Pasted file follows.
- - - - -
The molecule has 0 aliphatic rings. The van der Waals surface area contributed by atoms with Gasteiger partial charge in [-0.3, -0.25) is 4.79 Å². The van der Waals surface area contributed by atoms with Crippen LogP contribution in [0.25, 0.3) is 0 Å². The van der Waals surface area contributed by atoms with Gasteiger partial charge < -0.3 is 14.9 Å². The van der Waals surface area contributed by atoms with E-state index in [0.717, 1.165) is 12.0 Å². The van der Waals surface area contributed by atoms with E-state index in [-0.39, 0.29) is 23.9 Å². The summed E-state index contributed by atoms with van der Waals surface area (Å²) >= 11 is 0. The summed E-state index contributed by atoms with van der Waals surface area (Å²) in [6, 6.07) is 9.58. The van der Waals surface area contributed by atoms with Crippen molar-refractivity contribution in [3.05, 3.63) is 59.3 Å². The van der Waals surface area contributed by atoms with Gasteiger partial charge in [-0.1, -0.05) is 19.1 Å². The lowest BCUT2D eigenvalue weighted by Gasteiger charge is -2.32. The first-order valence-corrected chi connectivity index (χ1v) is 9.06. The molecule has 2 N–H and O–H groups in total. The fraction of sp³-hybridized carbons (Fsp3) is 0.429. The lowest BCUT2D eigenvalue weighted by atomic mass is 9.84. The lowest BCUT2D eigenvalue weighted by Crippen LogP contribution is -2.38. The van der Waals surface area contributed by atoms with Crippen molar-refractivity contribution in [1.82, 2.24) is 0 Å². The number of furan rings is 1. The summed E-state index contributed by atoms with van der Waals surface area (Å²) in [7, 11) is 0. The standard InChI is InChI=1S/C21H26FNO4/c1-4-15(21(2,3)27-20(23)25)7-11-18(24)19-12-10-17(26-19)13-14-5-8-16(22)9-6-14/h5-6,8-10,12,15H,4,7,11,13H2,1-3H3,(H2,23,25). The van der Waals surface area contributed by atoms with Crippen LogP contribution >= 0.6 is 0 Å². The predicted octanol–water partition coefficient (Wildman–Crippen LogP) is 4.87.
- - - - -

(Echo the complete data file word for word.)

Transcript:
The molecule has 0 aliphatic rings. The van der Waals surface area contributed by atoms with Gasteiger partial charge in [-0.3, -0.25) is 4.79 Å². The van der Waals surface area contributed by atoms with Crippen LogP contribution in [0.25, 0.3) is 0 Å². The van der Waals surface area contributed by atoms with Gasteiger partial charge < -0.3 is 14.9 Å². The van der Waals surface area contributed by atoms with E-state index in [0.717, 1.165) is 12.0 Å². The van der Waals surface area contributed by atoms with E-state index in [-0.39, 0.29) is 23.9 Å². The summed E-state index contributed by atoms with van der Waals surface area (Å²) >= 11 is 0. The summed E-state index contributed by atoms with van der Waals surface area (Å²) in [6, 6.07) is 9.58. The van der Waals surface area contributed by atoms with Crippen molar-refractivity contribution in [3.05, 3.63) is 59.3 Å². The van der Waals surface area contributed by atoms with Gasteiger partial charge in [-0.1, -0.05) is 19.1 Å². The lowest BCUT2D eigenvalue weighted by Gasteiger charge is -2.32. The first-order valence-corrected chi connectivity index (χ1v) is 9.06. The molecule has 2 N–H and O–H groups in total. The fraction of sp³-hybridized carbons (Fsp3) is 0.429. The lowest BCUT2D eigenvalue weighted by atomic mass is 9.84. The lowest BCUT2D eigenvalue weighted by Crippen LogP contribution is -2.38. The van der Waals surface area contributed by atoms with Crippen molar-refractivity contribution in [1.82, 2.24) is 0 Å². The number of furan rings is 1. The summed E-state index contributed by atoms with van der Waals surface area (Å²) in [7, 11) is 0. The standard InChI is InChI=1S/C21H26FNO4/c1-4-15(21(2,3)27-20(23)25)7-11-18(24)19-12-10-17(26-19)13-14-5-8-16(22)9-6-14/h5-6,8-10,12,15H,4,7,11,13H2,1-3H3,(H2,23,25). The van der Waals surface area contributed by atoms with Crippen LogP contribution >= 0.6 is 0 Å². The predicted octanol–water partition coefficient (Wildman–Crippen LogP) is 4.87.